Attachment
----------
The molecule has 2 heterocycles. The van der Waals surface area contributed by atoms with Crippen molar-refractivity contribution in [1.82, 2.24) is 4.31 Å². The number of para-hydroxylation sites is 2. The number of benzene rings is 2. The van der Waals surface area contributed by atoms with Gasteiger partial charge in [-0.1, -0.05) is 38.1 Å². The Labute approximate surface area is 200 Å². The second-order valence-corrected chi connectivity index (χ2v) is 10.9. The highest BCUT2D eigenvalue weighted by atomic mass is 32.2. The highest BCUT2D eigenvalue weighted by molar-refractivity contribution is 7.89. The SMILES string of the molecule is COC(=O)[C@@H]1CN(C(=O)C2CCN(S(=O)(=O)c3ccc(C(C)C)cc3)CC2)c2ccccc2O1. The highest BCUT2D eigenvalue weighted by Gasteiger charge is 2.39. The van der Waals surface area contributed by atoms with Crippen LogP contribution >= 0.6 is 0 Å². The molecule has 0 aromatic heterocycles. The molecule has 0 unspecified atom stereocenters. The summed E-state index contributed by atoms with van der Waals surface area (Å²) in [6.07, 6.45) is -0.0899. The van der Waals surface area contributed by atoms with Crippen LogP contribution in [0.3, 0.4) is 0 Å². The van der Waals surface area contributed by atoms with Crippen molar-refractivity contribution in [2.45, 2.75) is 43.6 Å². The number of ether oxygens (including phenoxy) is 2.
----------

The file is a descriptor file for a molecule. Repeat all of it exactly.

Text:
The molecule has 2 heterocycles. The van der Waals surface area contributed by atoms with Crippen molar-refractivity contribution in [1.82, 2.24) is 4.31 Å². The number of para-hydroxylation sites is 2. The number of benzene rings is 2. The van der Waals surface area contributed by atoms with Gasteiger partial charge in [-0.1, -0.05) is 38.1 Å². The Labute approximate surface area is 200 Å². The second-order valence-corrected chi connectivity index (χ2v) is 10.9. The highest BCUT2D eigenvalue weighted by atomic mass is 32.2. The highest BCUT2D eigenvalue weighted by molar-refractivity contribution is 7.89. The SMILES string of the molecule is COC(=O)[C@@H]1CN(C(=O)C2CCN(S(=O)(=O)c3ccc(C(C)C)cc3)CC2)c2ccccc2O1. The highest BCUT2D eigenvalue weighted by Gasteiger charge is 2.39. The van der Waals surface area contributed by atoms with Crippen LogP contribution >= 0.6 is 0 Å². The molecule has 0 aromatic heterocycles. The molecule has 0 unspecified atom stereocenters. The summed E-state index contributed by atoms with van der Waals surface area (Å²) in [6.07, 6.45) is -0.0899. The van der Waals surface area contributed by atoms with Crippen LogP contribution in [0.3, 0.4) is 0 Å². The van der Waals surface area contributed by atoms with Crippen molar-refractivity contribution in [2.45, 2.75) is 43.6 Å². The number of ether oxygens (including phenoxy) is 2.